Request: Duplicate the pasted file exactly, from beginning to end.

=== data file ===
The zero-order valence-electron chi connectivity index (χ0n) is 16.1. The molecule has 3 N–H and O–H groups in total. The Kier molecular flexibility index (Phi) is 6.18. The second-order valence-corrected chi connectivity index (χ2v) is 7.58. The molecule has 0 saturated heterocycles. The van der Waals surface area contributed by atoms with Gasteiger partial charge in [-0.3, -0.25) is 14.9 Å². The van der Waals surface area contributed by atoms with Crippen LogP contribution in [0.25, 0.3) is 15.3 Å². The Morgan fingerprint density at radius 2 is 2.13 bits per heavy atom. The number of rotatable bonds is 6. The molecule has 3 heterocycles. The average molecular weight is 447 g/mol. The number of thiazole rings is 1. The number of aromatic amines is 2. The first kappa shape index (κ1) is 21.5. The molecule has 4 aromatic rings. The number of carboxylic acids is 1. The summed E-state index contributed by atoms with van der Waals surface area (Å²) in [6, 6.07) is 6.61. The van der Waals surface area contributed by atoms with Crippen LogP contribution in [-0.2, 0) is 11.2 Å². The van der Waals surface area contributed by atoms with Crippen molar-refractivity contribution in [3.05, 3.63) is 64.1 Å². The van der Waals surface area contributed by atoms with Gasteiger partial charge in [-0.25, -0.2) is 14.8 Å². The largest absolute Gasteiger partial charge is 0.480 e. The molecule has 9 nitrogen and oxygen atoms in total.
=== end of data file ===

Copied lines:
The zero-order valence-electron chi connectivity index (χ0n) is 16.1. The molecule has 3 N–H and O–H groups in total. The Kier molecular flexibility index (Phi) is 6.18. The second-order valence-corrected chi connectivity index (χ2v) is 7.58. The molecule has 0 saturated heterocycles. The van der Waals surface area contributed by atoms with Gasteiger partial charge in [-0.3, -0.25) is 14.9 Å². The van der Waals surface area contributed by atoms with Crippen LogP contribution in [0.25, 0.3) is 15.3 Å². The Morgan fingerprint density at radius 2 is 2.13 bits per heavy atom. The number of rotatable bonds is 6. The molecule has 3 heterocycles. The average molecular weight is 447 g/mol. The number of thiazole rings is 1. The number of aromatic amines is 2. The first kappa shape index (κ1) is 21.5. The molecule has 4 aromatic rings. The number of carboxylic acids is 1. The summed E-state index contributed by atoms with van der Waals surface area (Å²) in [6, 6.07) is 6.61. The van der Waals surface area contributed by atoms with Crippen LogP contribution in [-0.2, 0) is 11.2 Å². The van der Waals surface area contributed by atoms with Crippen molar-refractivity contribution in [3.05, 3.63) is 64.1 Å². The van der Waals surface area contributed by atoms with Gasteiger partial charge in [-0.25, -0.2) is 14.8 Å². The largest absolute Gasteiger partial charge is 0.480 e. The molecule has 9 nitrogen and oxygen atoms in total.